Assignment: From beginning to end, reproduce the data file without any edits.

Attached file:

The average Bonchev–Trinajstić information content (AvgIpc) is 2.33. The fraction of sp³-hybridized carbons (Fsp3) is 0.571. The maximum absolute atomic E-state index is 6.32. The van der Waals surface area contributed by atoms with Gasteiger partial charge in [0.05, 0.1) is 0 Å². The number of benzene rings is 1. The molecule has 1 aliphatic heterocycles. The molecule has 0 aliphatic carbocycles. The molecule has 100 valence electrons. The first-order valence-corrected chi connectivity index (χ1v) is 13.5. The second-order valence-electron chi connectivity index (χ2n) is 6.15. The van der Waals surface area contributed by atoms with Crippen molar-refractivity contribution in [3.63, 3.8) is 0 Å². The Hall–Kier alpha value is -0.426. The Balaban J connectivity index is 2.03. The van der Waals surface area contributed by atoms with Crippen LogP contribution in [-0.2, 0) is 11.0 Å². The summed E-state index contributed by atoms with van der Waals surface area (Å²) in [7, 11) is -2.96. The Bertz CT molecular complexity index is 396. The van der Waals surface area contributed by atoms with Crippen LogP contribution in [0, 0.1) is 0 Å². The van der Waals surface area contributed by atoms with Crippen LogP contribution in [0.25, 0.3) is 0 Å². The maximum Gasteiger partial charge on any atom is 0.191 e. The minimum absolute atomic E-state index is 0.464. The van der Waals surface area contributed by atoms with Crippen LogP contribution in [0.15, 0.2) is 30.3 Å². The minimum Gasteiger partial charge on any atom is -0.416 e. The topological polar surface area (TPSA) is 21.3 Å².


The average Bonchev–Trinajstić information content (AvgIpc) is 2.33. The fraction of sp³-hybridized carbons (Fsp3) is 0.571. The maximum absolute atomic E-state index is 6.32. The van der Waals surface area contributed by atoms with Gasteiger partial charge in [0.05, 0.1) is 0 Å². The number of benzene rings is 1. The molecule has 1 aliphatic heterocycles. The molecule has 0 aliphatic carbocycles. The molecule has 100 valence electrons. The first-order valence-corrected chi connectivity index (χ1v) is 13.5. The second-order valence-electron chi connectivity index (χ2n) is 6.15. The van der Waals surface area contributed by atoms with Crippen molar-refractivity contribution in [3.63, 3.8) is 0 Å². The Hall–Kier alpha value is -0.426. The Balaban J connectivity index is 2.03. The van der Waals surface area contributed by atoms with Crippen LogP contribution in [-0.2, 0) is 11.0 Å². The summed E-state index contributed by atoms with van der Waals surface area (Å²) in [7, 11) is -2.96. The Bertz CT molecular complexity index is 396. The van der Waals surface area contributed by atoms with Crippen LogP contribution in [0, 0.1) is 0 Å². The van der Waals surface area contributed by atoms with Crippen LogP contribution in [0.25, 0.3) is 0 Å². The maximum Gasteiger partial charge on any atom is 0.191 e. The minimum absolute atomic E-state index is 0.464. The van der Waals surface area contributed by atoms with Crippen LogP contribution in [0.15, 0.2) is 30.3 Å². The minimum Gasteiger partial charge on any atom is -0.416 e. The topological polar surface area (TPSA) is 21.3 Å².